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Medicare

Medicare is health insurance for people age 65 or older, under 65 with certain disabilities, and any age with End-Stage Renal Disease (ESRD). ESRD is permanent kidney failure requiring dialysis or a kidney transplant. The different parts of Medicare help cover specific services if you meet certain conditions.

What is Covered?

Medicare payment for medical treatment is subject to annual deductibles, co-payments, and other conditions

What is not paid for by Medicare Part A and Part B:

The Original Medicare Plan does not cover everything. Health care costs not covered by Medicare will include, but are not limited to:

  • Acupuncture.
  • Deductibles, coinsurance, or copayments when you get health care services.
  • Dental care and dentures (in most cases).
  • Cosmetic surgery.
  • Custodial care (help with bathing, dressing, using the bathroom,and eating) at home or in a nursing home.
  • Health care you get while traveling outside of the United States (except in limited cases).
  • Hearing aids and hearing exams.
  • Orthopedic shoes.
  • Outpatient prescription drugs (with only a few exceptions).
  • Routine foot care (with only a few exceptions).
  • Routine eye care and most eyeglasses (see exception above for one pair of standard frames after cataract surgery with an introcular lens).
  • Routine or yearly physical exams.
  • Certain screening tests
  • Certain shots (vaccinations)
Eligibility

Sixty-five or older and have worked enough in jobs covered by social security to qualify. ("fully insured" for Social Security Retirement Benefits)

or

Disabled and receiving Social Security Disability Insurance Benefits for 24 months

Income Eligibility

None

Asset Eligibility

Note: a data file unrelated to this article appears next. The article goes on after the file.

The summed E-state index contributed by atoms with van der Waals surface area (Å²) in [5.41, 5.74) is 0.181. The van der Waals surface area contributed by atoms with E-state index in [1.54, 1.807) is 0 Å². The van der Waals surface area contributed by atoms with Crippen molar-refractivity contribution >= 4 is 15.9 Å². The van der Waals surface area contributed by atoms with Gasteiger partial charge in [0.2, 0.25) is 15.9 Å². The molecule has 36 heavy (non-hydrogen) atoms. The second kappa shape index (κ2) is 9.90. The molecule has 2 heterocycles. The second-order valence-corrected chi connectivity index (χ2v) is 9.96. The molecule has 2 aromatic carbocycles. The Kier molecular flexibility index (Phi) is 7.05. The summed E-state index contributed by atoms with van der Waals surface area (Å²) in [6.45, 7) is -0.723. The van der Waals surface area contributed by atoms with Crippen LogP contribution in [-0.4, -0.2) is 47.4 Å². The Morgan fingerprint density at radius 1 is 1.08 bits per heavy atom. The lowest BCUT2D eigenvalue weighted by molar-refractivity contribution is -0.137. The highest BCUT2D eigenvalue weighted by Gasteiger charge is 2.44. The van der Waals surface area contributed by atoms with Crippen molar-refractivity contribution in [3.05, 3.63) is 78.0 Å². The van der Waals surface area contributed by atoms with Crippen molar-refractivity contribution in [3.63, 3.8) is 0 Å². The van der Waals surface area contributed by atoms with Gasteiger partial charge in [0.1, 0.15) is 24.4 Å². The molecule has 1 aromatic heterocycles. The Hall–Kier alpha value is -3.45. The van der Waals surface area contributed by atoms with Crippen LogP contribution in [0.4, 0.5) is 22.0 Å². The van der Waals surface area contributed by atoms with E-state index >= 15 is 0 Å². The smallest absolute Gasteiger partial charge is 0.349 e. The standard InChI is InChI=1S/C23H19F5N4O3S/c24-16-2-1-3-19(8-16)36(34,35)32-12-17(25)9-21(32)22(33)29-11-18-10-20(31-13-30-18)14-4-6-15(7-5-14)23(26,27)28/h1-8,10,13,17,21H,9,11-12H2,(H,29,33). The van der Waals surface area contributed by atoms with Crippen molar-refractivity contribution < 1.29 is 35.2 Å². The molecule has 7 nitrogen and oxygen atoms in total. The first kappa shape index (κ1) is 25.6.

None

Apply at

Social Security --- Visit www.medicare.gov for information on how to enroll for Medicare  and other questions.

Appeals
  • You can appeal any denial, termination, or reduction of benefits
  • You must file an appeal within 60 days of the date of the written notice you disagree with
  • Reconsideration - Generally, you probably do NOT need a lawyer at this stage.  You can file this appeal yourself, or you may be able to get help from the Senior Health Insurance Assistance Program.
  • Hearing before an Social Security Administrative Law Judge. The chances of a successful appeal are much better at this stage if you are represented by a lawyer.  This is the only opportunity to testify and to have other witnesses testify.  Generally, all of your evidence, paper records or testimony of witnesses should be submitted by this stage.
  • Social Security Appeals Council This appeal is a review of the file.  There is no hearing at this stage.
  • U.S. District Court  The court makes a very limited review of the case.  It looks only at whether there are "errors of law" and whether the decision is reasonable ("supported by substantial evidence").

Medicare appeals can be complicated. You should consider getting legal help if you have a problem with Medicare coverage or payment decisions.

Source of Funds

Medicare Trust Fund

Other Programs
Sources of Law

Federal Law42 U.S.C. § 1395 to 1395gg The Medicare law is also referred to as Title XVIII of the Social Security Act.

Federal Regulations
:  The core Medicare regulations are at  42 C.F.R. Parts 400 to 424 and 460-498

Federal Policy Materials: The Department of Health and Human Services (through the Centers for Medicare and Medicaid Services - CMS) publishes informal guidelines that are widely used and often binding on intermediaries and carriers at the first level of decision-making. When you appeal your case, you should know that the guidelines are "advisory only". Administrative law judges or the Appeals Council are not required to follow these guidelines.


Is this legal advice?

This site offers legal information, not legal advice.  We make every effort to ensure the accuracy of the information and to clearly explain your options.  However we do not provide legal advice - the application of the law to your individual circumstances. For legal advice, you should consult an attorney.  The Maryland State Law Library, a court-related agency of the Maryland Judiciary, sponsors this site.  In the absence of file-specific attribution or copyright, the Maryland State Law Library may hold the copyright to parts of this website. You are free to copy the information for your own use or for other non-commercial purposes with the following language “Source: Maryland's People’s Law Library – www.peoples-law.org. © Maryland State Law Library, 2013.”